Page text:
In a study comparing opening arguments delivered with and without simple PowerPoint visuals, mock jurors were persuaded more often when the slides were used. The study found effects on persuading jurors, recollection of evidence and perceptions of the advocates. With respect to persuading jurors, the study’s authors wrote in the summary:
“In general, defendant’s responsibility was judged to be greater when plaintiffs used PowerPoint slides than when they did not and less when defendant used PowerPoint slides than when it did not. Furthermore, PowerPoint’s impact was greatest when its use was unequal [only one side using PowerPoint].”
Below, we’ll look more closely at the study and what it teaches us about using visuals in court.
The study is “Effects of a Visual Technology on Mock Juror Decision Making,” 2013, Applied Cognitive Psychology, 27, 235-246,” published by a professor of psychology at Baruch College, Jaihyun Park, and a professor of law at Quinnipiac University, Neal Feigenson.
Using a discrimination case modeled on a real case, the professors videotaped oral arguments with and without PowerPoint slides, and presented those videotaped arguments to mock jurors drawn from undergraduates at a university.
The slides used in the study were very simple: six slides per side (4 slides presenting statistical evidence and 2 illustrating other arguments). One of the slides is shown, and the remaining slides used and sections of the accompanying spoken argument can be viewed in the study appendix, which is available on Professor Park’s biography page here.
After the jurors viewed the presentation, they were asked to decide if defendant was liable or not. The jurors were also asked other questions such as the degree of defendant’s responsibility, their assessments of counsel, and their recall of details from the arguments.
The Slides Persuaded Jurors, Improved Evidence Recall and Improved Perception of Advocates
The slides gave an advantage to the side using the visuals. For example, the study found:
- “The percentage of participants who found the defendant liable was the highest (48%) when the plaintiffs used visuals but the defendant did not, and the lowest (26%) when the plaintiffs did not use visuals but the defendant did.” (Study at 237).
- Use of slides by the defendant helped the jurors recall the defendant’s statistical evidence correctly.(Study at 238).
- “When defendant used visuals, the defendant’s lawyer was judged better prepared, more competent and more credible than when defendant did not use them.” (Study at 238, internal statistical summaries omitted).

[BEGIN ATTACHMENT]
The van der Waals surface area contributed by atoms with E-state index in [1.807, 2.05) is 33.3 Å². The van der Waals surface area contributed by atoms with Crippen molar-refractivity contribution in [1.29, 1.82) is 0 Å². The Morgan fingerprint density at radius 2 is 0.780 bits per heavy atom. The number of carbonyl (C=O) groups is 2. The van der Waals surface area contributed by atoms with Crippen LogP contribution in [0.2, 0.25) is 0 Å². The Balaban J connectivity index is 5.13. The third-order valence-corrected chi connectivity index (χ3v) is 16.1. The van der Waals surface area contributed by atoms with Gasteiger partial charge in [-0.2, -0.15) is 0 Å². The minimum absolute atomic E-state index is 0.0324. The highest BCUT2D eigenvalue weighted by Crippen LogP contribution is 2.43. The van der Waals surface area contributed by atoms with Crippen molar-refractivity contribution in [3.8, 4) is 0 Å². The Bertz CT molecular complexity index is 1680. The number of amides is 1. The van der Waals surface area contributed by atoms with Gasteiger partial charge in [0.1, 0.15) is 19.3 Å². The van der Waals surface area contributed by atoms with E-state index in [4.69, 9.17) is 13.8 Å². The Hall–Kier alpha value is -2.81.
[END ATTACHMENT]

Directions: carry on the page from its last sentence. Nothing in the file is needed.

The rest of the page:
Not every test yielded statistically significant results, and sometimes the results showed results favoring one side without a measurable effect on the other. For example, as noted above, defendant’s use of visuals enhanced perception of the preparedness of defendant’s attorney. However, plaintiff’s use of visuals did not have a measurable effect on perception of the plaintiff’s attorney.
Exploration of How the Visuals Persuaded Jurors
The study went beyond looking for evidence of persuasion, and additionally analyzed how and why jurors were persuaded. Specifically, the study analyzed the results using the Elaboration Likelihood Model of persuasion, which posits that a message can succeed in convincing a listener by one of two paths—a cognitive path (the user is persuaded as she thinks about, processes and evaluates the message); and a peripheral path (the user is persuaded without cognitive processing of an argument’s merits, e.g., through perceptions that the speaker is credible and/or attractive).
The study concluded that visuals persuaded jurors in both ways: (1) helping them think through the arguments (a cognitive path under the Elaboration Likelihood Model) and (2) by providing cues that persuaded without involved thinking through of the message (a peripheral path under the Elaboration Likelihood Model). For example, the study found that the visuals helped the jurors recall details about evidence, and that this effect contributed to persuasion on a cognitive path. The visuals also persuaded by peripheral cues such as convincing jurors that the attorney was more credible.
Some Thoughts and Take-Aways from the Study
A few closing thoughts about the study:
- It is difficult to study persuasion scientifically. The study goes to great lengths to set up a controlled experiment, and then to measure and analyze the results statistically. It is not surprising that most evidence about visual aids and other persuasive techniques is anecdotal.
- A scientific study about persuasion is difficult for a lay reader to understand. The study is not easy reading. I took statistics many years ago, and even a partial understanding of this study took me many visits to Wikipedia entries to remind myself of terminology. Here is a link to my statistics notes should they be helpful to you.
- Your results will vary. As an attorney specializing in litigation graphics, I immediately began to think about how the visuals and arguments used could have been improved. (As noted above, those visuals and arguments are in the study appendix here.) The study’s authors also note that their results came from “relatively few slides of mostly simple design” and that “[s]tronger effects might well be created by more extensive displays.” (Study at 244.)
For ideas on how to create effective PowerPoint slides and other visuals for your case, I suggest you read this earlier post, Five Essential PowerPoint Tips for Attorneys, and browse our portfolio of sample graphics.
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